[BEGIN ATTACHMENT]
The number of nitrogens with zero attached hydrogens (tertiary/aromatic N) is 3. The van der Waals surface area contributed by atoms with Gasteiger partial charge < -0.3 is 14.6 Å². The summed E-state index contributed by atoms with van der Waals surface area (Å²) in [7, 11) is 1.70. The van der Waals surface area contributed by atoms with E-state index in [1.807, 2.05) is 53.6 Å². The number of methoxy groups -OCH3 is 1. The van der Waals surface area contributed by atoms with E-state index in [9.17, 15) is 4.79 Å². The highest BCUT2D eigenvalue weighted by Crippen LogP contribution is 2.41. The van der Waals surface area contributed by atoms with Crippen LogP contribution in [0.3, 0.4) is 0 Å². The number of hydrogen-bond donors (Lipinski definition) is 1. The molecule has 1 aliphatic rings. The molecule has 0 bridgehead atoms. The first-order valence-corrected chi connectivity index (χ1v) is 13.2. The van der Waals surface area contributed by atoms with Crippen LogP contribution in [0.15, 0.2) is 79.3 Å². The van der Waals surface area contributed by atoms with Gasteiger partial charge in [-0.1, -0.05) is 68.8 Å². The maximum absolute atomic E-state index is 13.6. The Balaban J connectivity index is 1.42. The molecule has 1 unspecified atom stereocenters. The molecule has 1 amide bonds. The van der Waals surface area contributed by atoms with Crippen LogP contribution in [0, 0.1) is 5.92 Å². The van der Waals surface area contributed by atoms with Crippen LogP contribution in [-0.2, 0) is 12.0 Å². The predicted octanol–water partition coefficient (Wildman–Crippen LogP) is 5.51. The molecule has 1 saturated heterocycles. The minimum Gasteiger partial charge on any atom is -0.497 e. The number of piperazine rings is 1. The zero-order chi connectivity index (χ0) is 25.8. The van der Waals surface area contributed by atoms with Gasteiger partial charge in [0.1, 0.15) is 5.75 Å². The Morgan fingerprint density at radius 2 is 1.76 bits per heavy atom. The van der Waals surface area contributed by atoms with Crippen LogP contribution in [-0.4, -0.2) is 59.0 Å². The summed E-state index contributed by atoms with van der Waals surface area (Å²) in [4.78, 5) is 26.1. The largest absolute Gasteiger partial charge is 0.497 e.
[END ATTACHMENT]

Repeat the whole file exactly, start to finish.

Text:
The number of nitrogens with zero attached hydrogens (tertiary/aromatic N) is 3. The van der Waals surface area contributed by atoms with Gasteiger partial charge < -0.3 is 14.6 Å². The summed E-state index contributed by atoms with van der Waals surface area (Å²) in [7, 11) is 1.70. The van der Waals surface area contributed by atoms with E-state index in [1.807, 2.05) is 53.6 Å². The number of methoxy groups -OCH3 is 1. The van der Waals surface area contributed by atoms with E-state index in [9.17, 15) is 4.79 Å². The highest BCUT2D eigenvalue weighted by Crippen LogP contribution is 2.41. The van der Waals surface area contributed by atoms with Crippen LogP contribution in [0.3, 0.4) is 0 Å². The number of hydrogen-bond donors (Lipinski definition) is 1. The molecule has 1 aliphatic rings. The molecule has 0 bridgehead atoms. The first-order valence-corrected chi connectivity index (χ1v) is 13.2. The van der Waals surface area contributed by atoms with Crippen LogP contribution in [0.15, 0.2) is 79.3 Å². The van der Waals surface area contributed by atoms with Gasteiger partial charge in [-0.1, -0.05) is 68.8 Å². The maximum absolute atomic E-state index is 13.6. The Balaban J connectivity index is 1.42. The molecule has 1 unspecified atom stereocenters. The molecule has 1 amide bonds. The van der Waals surface area contributed by atoms with Crippen LogP contribution in [0, 0.1) is 5.92 Å². The van der Waals surface area contributed by atoms with Crippen LogP contribution in [-0.2, 0) is 12.0 Å². The predicted octanol–water partition coefficient (Wildman–Crippen LogP) is 5.51. The molecule has 1 saturated heterocycles. The minimum Gasteiger partial charge on any atom is -0.497 e. The number of piperazine rings is 1. The zero-order chi connectivity index (χ0) is 25.8. The van der Waals surface area contributed by atoms with Gasteiger partial charge in [0.1, 0.15) is 5.75 Å². The Morgan fingerprint density at radius 2 is 1.76 bits per heavy atom. The van der Waals surface area contributed by atoms with Crippen LogP contribution in [-0.4, -0.2) is 59.0 Å². The summed E-state index contributed by atoms with van der Waals surface area (Å²) in [4.78, 5) is 26.1. The largest absolute Gasteiger partial charge is 0.497 e.